Know your idioms & phrases

Idioms to express anger/annoyance/frustration:

 

Fed up I’m fed up with living with such a disorganized person.

Throw a fit:  Your mother will throw a fit if you go out dressed like that.

Go off the deep end: The Manager went off the deep end when he found out about the missing files.

Hit the roof/blew off the handle: The manager hit the roof/blew off the handle as soon as the union leader made his demands.

Had it up to here: I’ve just had it up to here with this organization! I just want to quit now.

At (my) wit’s end:  Lisa was at her wit’s end trying to manage the chaos that the children made at the party.

After someone’s blood: (to be used when you’re after someone to hurt or punish them): After the shoot-out, the gangster is now after the police officer’s blood.

Out for blood: (to be used when you are determined to find someone to attack or blame for something bad that has happened): After the unfortunate incident of losing his entire family in the riot, Mohan is out for blood.

Drive someone up the wall: The officer’s arrogance in dealing with the matter simply drove me up the wall.

Rub someone up the wrong way: Despite good intentions, he somehow always manages to rub his boss up the wrong way.

Ruffle someone’s feathers: In the board meeting, Ravi made some comments that ruffled the director’s feathers.

Put the cat among the pigeons: He put the cat among the pigeons by suggesting that the company should go for some redundancies.

Give someone an earful: My mother gave me an earful for disobeying her.

Give someone a piece of (your) mind: This was the fifth day in a row that she turned up late at work and the annoyed manager gave her a piece of his mind.

On edge: She’s been on edge all day, having heard rumours of lay-offs in the office.

Had (my) fill: I’ve had my fill of babysitting as a part-time job. I don’t think I’ll do any more baby-sitting the rest of my life!

At the end of (my) tether: I don’t know what to do with my 7 year old’s video games addiction any more. I’m at the end of my tether.

Sick and tired of: I’m sick and tired of this 9 to 5 job. I have to look for a change.

 

Idioms expressing happiness:

 

Thrilled to bits: My brother is thrilled to bits at the prospect of meeting his favourite film star personally at the award ceremony.

On top of the world: With the Champion’s Trophy in her hands, Archana felt on top of the world.

On cloud nine / over the moon / in seventh heaven: The proud grandparents were on cloud nine/over the moon/in seventh heaven with the birth of their first grandchild.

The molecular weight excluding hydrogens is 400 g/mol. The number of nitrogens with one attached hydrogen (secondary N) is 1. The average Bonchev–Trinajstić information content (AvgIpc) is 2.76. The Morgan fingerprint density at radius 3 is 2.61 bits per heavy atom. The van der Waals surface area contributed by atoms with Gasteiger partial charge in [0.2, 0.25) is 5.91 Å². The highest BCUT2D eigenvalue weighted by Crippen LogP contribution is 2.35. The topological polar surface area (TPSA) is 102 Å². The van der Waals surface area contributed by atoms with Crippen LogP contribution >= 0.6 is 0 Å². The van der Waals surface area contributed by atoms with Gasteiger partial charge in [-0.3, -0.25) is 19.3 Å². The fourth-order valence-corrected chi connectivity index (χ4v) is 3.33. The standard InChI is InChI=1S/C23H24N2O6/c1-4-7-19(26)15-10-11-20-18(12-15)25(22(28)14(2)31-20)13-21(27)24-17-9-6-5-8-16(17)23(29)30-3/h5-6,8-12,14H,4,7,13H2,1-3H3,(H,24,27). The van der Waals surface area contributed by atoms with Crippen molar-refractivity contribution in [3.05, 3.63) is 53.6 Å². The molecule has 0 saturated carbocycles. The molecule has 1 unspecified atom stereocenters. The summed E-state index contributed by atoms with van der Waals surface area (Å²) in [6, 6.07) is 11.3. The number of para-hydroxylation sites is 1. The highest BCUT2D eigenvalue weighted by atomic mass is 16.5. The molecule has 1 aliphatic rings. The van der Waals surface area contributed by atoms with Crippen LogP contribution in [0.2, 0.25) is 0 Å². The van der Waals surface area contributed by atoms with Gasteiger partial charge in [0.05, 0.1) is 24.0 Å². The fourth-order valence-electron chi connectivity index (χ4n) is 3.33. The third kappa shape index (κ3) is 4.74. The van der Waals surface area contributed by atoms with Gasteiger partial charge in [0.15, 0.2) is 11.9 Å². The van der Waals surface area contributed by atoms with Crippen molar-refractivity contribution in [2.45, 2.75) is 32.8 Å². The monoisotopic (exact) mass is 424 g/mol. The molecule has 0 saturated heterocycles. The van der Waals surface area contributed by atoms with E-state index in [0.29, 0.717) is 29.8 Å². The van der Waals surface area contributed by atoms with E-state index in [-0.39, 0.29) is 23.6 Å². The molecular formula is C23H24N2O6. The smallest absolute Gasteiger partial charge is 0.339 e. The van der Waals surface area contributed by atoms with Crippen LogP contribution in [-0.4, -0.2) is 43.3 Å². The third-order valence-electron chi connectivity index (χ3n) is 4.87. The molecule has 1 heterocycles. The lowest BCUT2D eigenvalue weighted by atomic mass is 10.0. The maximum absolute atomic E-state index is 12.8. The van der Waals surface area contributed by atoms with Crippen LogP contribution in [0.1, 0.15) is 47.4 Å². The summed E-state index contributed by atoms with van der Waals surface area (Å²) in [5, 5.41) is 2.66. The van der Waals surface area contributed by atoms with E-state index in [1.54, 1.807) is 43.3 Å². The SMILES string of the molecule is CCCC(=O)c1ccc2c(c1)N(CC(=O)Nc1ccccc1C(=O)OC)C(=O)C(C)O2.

Make (my) day: I got an unexpected email from my manager this morning, appreciating my efforts in a recent project and commending my work. It certainly made my day!

Jump for joy: She jumped for joy when she learnt that she had won the first prize.

Walking on air: Helen has been walking on air ever since she got engaged to Bob.

 

Idioms expressing sadness:

 

Out of sorts: Robin has been somewhat out of sorts ever since he found out that his best friend was dying of cancer.

Down in the dumps: I’ve been down in the dumps lately and didn’t feel like attending any of the parties at my friends’ places.

Put a damper on: Sonia put a damper on today’s get-together by digging up past incidents of misunderstandings and tension among us.

 

Idioms to talk about dealing with problems:

 

Make do: (managing with something that isn’t as good as you would like it to be): All the stores are closed now. For tonight, you have to make do with whatever food we have at home.

Give it a shot: (try): Here’s a new diet plan claiming to make you lose weight without sacrificing the essential nutrients. Why don’t you give it a try?

Get to grips with: (make an effort to understand or to deal with a problem or situation) Even before he could get to grips with the problem of hacked accounts, another problem surfaced.

To be on the safe side: (to protect oneself though it may not be necessary) To be on the safe side, I’ve already purchased an insurance that covers all accidental damages caused by fire, flooding etc.

Get to the bottom of: (try to discover the truth about something): The investigating team can’t get to the bottom of this matter until they get more information on the minister’s dealings with the gangster.

Shed light: (help people understand a situation) Perhaps the investigating officer can shed some light on this issue.

Bring to light / come to light: (unknown facts becoming known): The issue of officers misusing their power was brought to light by an exasperated citizen.

In the bag: (certain to get or achieve something): Don’t you worry! We’ve got the contract in the bag this time.

Tie up some loose ends: (deal with the last few things that need to be done before something is completed): I can’t leave yet. I need to tie up some loose ends for the presentation tomorrow.

Fall into place: (you understand something that you did not understand before): Everything fell into place as I listened to the evidence at the court.

Pick up the pieces: (try to return to normal): After the disaster, it took her some time to finally pick up the pieces and carry on with life.